AOL changes logo as the most obvious part of a makeover to help the fading online giant regain some of its past glory.
It may sound like a fortune, but $4.2 billion is a pittance compared with the $20 billion value that Google placed on AOL when it invested $1 billion in 2005.
The new AIM aims to be not only an IM client but also an aggregator of social networking info (aka your “lifestream”) from other services, too.
A T-shirt says a lot about the person wearing it. And when the wearer is a proud geek, the message comes through loud and clear.
Google leads the pack, with an 86 percent satisfaction ranking, the same as it scored last year. Ranked number 2 is "all others" with 78 percent, up 2.6 percent from a year ago.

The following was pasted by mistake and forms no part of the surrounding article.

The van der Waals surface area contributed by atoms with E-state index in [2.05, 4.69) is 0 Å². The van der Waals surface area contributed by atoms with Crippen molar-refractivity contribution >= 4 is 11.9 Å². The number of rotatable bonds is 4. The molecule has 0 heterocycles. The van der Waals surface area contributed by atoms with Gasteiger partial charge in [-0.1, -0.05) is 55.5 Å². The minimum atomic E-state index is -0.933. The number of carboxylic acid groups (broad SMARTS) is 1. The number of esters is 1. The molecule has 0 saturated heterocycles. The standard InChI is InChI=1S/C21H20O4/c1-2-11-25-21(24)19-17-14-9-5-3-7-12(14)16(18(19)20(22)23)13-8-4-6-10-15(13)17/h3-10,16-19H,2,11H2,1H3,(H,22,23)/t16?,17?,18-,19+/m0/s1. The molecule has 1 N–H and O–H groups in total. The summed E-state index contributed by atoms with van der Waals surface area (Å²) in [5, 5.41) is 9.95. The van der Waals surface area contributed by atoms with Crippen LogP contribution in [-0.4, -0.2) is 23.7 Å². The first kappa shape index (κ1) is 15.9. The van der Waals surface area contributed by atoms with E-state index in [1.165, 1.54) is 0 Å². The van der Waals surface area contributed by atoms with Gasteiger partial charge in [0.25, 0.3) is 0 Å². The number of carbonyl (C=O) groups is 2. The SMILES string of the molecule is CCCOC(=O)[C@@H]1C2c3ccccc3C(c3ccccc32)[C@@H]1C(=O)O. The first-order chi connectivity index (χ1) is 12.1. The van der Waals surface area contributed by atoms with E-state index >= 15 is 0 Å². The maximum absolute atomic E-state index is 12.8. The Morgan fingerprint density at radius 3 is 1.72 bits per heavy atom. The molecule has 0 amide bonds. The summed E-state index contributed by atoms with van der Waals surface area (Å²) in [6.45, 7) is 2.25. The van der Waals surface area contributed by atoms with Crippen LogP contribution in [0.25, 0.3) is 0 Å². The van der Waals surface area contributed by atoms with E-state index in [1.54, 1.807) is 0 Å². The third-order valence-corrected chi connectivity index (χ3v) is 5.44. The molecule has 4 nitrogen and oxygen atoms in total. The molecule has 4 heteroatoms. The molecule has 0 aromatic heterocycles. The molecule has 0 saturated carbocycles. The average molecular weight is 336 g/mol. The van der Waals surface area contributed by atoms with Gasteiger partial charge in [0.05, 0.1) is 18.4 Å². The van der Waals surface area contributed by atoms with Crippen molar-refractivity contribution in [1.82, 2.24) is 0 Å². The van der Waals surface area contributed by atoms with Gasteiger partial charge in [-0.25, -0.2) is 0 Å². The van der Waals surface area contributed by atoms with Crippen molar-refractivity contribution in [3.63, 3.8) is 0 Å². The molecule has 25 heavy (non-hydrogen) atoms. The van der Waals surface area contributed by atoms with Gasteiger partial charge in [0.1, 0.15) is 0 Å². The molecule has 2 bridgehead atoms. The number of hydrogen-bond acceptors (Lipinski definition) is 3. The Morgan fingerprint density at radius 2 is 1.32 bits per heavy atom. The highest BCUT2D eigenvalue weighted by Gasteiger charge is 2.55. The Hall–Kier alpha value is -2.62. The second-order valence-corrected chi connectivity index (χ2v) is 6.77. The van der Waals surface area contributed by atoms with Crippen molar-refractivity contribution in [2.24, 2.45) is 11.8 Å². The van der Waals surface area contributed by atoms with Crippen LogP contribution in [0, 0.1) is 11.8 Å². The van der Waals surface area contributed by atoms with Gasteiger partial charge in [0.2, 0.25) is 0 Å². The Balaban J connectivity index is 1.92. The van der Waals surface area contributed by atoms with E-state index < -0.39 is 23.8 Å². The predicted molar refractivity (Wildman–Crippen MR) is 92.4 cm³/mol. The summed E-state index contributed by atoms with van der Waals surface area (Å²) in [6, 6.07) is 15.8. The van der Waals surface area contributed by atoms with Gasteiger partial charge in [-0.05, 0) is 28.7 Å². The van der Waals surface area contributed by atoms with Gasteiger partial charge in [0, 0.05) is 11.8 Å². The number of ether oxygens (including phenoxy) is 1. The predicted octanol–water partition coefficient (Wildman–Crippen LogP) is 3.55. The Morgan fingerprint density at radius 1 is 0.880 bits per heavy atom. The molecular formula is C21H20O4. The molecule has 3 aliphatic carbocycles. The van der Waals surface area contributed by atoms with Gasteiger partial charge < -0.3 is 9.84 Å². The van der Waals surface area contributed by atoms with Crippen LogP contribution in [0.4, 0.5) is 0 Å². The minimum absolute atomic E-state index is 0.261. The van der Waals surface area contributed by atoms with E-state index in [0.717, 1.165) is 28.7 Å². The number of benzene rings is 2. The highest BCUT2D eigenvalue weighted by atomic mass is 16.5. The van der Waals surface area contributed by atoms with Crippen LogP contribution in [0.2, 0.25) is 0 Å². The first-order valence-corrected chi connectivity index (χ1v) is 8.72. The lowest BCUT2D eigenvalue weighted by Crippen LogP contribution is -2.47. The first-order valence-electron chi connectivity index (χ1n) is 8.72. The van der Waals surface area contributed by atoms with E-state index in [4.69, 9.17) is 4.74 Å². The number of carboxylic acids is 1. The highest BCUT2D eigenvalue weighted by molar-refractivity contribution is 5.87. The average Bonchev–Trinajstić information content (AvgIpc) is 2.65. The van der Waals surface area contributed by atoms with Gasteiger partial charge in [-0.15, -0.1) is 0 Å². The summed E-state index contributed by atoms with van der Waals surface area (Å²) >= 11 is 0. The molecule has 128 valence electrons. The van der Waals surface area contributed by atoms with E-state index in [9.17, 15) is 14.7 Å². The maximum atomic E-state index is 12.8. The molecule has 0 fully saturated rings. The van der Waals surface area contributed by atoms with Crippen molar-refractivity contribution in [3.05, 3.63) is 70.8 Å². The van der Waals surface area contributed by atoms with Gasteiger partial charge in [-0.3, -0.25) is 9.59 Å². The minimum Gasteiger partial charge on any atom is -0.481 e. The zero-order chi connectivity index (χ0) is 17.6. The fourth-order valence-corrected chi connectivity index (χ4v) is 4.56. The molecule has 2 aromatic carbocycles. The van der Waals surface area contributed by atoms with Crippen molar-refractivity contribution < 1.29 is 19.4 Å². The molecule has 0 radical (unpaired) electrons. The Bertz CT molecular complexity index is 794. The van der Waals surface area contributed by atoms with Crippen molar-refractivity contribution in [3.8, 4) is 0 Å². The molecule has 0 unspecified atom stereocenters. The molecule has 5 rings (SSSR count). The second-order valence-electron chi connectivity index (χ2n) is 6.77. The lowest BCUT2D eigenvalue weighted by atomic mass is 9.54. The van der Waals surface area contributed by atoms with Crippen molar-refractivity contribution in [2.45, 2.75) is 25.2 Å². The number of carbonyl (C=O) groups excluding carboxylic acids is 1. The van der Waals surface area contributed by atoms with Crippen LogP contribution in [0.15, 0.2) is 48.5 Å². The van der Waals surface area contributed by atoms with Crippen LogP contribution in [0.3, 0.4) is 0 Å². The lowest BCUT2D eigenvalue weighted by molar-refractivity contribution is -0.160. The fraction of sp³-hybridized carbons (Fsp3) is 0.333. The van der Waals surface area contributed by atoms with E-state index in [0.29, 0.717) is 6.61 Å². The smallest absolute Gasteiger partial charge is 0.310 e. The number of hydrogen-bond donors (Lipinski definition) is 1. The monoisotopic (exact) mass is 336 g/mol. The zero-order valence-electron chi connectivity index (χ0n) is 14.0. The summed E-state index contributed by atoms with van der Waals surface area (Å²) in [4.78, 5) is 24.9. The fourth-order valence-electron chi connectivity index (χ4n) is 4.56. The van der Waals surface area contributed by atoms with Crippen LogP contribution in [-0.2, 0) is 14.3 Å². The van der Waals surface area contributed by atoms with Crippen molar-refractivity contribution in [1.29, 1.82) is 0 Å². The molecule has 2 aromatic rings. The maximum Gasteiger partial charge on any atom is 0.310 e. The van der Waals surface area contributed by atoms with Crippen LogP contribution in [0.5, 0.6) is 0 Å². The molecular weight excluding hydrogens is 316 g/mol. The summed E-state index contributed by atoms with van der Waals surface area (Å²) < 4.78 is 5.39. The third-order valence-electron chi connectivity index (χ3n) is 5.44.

Instant messaging shifts to Twitter for instant communication on celebrity news.
Google and possibly AOL are jumping on Microsoft's bandwagon, banning IM services to citizens of hostile countries.
Reflections on the downfall of an Internet star and failure of a record-breaking merger as Time Warner dumps AOL.
The media giant's split with AOL might be just the opportunity that AOL needs to be more like the cool, ground-breaking company it once was.
Dying storage dot-coms can make precious images or business data vanish overnight. Here's how to protect yourself.